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Sainsbury’s Argos and Superdry on what makes the difference to business growth right now

Sainsbury's and subsidiary Argos are enjoying strong growth in grocery and general merchandise

In today’s InternetRetailing newsletter, we’re looking at what makes the difference for retailers are prospering in a multichannel world, while contrasting their success with a high street that, said veteran retailer Bill Grimsey this week, is set to vanish into the history books unless action is taken.

We’re report on Superdry, which this week posted a 25% rise in online sales, and said it was focusing on ’capital light’ expansion, and on Sainsbury’s Argos, which is showing strong online growth both in groceries and general merchandise as it makes it easier for shoppers to get their stuff faster, thanks to same-day deliveries and collection. Both are making the customer experience easier – and both are seeing their overall sales rise as a result. And there’s another difference too: both are using technology in their stores in order to improve their customer service.

We also report as eBay takes on Amazon, launching its Sales Day in the face of Amazon’s Prime Day – with the added benefit of no membership fees. 

Meanwhile, Bill Grimsey this week warned that high streets were bound for the history books unless there was action to promote town centres as digitally-connected centres, and to deal with the “colossus” of business rates. In the same week, Chancellor Philip Hammond is reported to have said that it was making progress on a digital tax, but would leave business rates as they were. The high street conundrum doesn’t seem to be making progress just yet.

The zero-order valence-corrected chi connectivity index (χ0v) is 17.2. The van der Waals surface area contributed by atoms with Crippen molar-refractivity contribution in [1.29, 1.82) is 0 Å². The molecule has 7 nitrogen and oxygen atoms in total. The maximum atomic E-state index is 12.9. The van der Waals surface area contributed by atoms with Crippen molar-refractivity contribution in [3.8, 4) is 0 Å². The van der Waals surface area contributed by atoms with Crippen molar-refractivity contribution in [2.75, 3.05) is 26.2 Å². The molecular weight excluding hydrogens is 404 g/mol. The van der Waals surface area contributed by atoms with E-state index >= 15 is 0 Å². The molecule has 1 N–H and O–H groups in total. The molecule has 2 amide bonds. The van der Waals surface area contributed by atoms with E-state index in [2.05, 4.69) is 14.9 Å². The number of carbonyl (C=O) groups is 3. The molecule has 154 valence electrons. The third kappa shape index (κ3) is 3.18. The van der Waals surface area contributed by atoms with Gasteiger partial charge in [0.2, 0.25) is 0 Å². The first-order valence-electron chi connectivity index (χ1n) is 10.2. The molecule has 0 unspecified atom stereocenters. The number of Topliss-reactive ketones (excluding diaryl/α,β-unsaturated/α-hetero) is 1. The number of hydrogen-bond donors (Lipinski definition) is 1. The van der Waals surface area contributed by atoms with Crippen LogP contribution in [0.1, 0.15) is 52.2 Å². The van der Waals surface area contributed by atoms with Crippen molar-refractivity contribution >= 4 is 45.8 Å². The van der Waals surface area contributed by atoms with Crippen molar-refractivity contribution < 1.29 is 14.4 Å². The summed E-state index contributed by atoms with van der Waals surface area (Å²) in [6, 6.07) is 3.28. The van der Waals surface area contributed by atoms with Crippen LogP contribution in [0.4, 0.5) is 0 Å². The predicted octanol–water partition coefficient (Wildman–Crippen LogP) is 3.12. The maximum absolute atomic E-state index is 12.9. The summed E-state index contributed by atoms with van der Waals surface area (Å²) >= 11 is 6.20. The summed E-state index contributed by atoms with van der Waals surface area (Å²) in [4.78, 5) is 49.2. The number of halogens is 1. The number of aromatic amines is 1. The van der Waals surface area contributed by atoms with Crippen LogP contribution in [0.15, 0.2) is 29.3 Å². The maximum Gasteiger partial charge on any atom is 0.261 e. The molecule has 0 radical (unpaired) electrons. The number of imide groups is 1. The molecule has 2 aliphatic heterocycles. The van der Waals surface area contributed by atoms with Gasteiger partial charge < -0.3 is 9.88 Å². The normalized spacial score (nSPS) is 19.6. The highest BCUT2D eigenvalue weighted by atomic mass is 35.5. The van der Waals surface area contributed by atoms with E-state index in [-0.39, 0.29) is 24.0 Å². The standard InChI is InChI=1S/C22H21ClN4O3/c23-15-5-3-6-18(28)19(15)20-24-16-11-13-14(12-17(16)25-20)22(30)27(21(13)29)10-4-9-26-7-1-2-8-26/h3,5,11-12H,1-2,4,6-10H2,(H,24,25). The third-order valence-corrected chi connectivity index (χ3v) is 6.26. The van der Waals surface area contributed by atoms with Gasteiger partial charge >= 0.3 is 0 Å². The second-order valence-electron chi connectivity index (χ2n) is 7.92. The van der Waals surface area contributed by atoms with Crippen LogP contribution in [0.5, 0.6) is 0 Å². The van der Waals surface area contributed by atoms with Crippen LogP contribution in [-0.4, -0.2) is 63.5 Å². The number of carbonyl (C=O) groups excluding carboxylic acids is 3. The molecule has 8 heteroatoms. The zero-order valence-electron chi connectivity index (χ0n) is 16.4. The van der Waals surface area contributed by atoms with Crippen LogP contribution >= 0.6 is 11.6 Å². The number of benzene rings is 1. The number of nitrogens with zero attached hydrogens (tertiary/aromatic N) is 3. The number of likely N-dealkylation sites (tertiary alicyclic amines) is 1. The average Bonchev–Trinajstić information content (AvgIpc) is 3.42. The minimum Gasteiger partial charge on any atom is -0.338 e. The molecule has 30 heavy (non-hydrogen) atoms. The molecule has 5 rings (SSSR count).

As seen at Superdry and Sainsbury’s Argos, it’s a combination of convenience with technology-driven service that is making a huge difference for national and global retailers. But there’s no reason this couldn’t work for local retailers too on our high streets. I’ve a personal interest in this today, having come this week from a school induction day where the sports kit supplier had a stall, showing what the children had to have, and then announcing that the business didn’t do ’that online thing’. Instead, the suggestion came, ’why not make a day of it’ and visit the seaside resort, some 20 miles away from my home, where it has its only outlet. Having to take a day out to buy sports kit is so far away from the rest of the current retail experience – and yet it illustrates where some high street retailers are today, and how markedly they are at odd with current customer expectations. High street retailing done like that is deservedly set for extinction – and yet, I’d suggest most shoppers still want to be able to buy local things, close to home. High streets that can capitalise on that desire could still boom. As Bill Grimsey said this week, the time for that action is now. 

Today’s timely guest comment comes from Jamie Merrick of Salesforce on why the luxury retail market needs to take ecommerce seriously. 


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